£10k fine for vegetable oil pollution

6th June 2011


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  • Pollution & Waste Management

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IEMA

A Norfolk firm treating waste edible oils has been fined £10,000 after poor management resulted in the pollution of a ditch connected to local waterways.

DJ Taylor (Anglian Oils), which treats household, commercial and industrial waste, admitted allowing vegetable oil to enter the drainage system at its site in August 2010.

The incident followed an Environment Agency (EA) audit in March 2008 that warned the firm it was not using pollution prevention equipment properly.

Claire Bentley, prosecuting for the EA, said: “The pollution appears to have been a consequence of poor site management.

“The defendant admitted that staff were not trained to an appropriate level which led them to disposing of oil contaminated water to surface water drains on site.”

An interceptor in a drain at the site was being relied on to capture oil, despite the 2008 audit advising that such equipment should only be used as a precautionary system for low-risk uncontaminated drainage.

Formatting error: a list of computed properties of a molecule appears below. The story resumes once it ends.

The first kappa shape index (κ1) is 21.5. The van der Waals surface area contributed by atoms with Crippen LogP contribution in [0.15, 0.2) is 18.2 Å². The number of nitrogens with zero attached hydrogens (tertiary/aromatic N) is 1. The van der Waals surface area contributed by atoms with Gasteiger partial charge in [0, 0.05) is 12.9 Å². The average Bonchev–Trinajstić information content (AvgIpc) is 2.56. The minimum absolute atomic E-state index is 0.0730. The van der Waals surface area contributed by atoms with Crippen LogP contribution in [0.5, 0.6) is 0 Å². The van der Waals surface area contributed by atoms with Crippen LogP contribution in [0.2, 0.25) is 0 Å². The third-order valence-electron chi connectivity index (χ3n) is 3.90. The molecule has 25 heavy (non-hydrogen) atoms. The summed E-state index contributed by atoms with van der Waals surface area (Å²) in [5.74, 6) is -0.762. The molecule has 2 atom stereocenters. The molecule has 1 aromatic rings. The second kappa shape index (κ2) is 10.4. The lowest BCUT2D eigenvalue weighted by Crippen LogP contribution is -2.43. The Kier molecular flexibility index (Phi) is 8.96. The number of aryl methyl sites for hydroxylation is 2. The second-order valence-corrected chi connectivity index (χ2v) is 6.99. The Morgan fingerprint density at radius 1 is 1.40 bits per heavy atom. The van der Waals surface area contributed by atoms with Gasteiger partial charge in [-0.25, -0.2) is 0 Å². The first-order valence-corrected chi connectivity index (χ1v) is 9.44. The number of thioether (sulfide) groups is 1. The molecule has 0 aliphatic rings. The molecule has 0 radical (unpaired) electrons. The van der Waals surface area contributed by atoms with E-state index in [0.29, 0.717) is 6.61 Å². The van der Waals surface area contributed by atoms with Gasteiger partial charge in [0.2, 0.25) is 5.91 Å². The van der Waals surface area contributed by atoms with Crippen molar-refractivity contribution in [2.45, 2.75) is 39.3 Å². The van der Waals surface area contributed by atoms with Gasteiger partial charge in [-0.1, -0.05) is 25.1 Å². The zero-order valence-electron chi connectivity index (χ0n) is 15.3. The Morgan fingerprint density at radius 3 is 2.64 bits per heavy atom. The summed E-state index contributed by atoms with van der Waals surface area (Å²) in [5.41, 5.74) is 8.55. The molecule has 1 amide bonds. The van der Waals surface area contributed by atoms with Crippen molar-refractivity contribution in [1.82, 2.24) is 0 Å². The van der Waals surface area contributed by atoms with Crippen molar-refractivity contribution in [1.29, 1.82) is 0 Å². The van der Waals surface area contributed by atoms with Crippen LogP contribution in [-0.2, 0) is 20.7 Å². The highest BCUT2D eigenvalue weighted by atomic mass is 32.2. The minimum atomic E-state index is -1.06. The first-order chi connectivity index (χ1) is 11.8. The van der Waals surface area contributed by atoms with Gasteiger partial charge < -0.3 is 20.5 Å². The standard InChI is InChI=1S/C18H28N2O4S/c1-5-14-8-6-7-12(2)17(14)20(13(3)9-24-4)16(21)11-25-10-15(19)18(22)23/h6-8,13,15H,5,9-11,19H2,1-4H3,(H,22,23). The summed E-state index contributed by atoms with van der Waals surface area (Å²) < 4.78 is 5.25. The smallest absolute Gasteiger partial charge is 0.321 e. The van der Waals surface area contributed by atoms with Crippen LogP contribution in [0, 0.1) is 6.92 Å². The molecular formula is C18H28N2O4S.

The firm was also told the detergents they used to clean vehicles emulsified the oil, stopping the interceptor from working at all.

Company director and manager Ashley Taylor, admitted the company had not understood how an interceptor worked and had, in response to the 2008 audit, changed to a biodegradable detergent which they thought was more environmentally friendly.

“This case demonstrates how important it is for businesses to fully understand the drainage infrastructure they have on site and to communicate that understanding to their staff,” said EA officer Anna Pearce.

“This incident could have been avoided had the company improved the management of their site when issues were pointed out to them in 2008.”

The firm pleaded guilty to breaching the Environmental Permitting (England and Wales) Regulations 2010 and was ordered to pay costs of £4,427 on top of the £10,000 fine.

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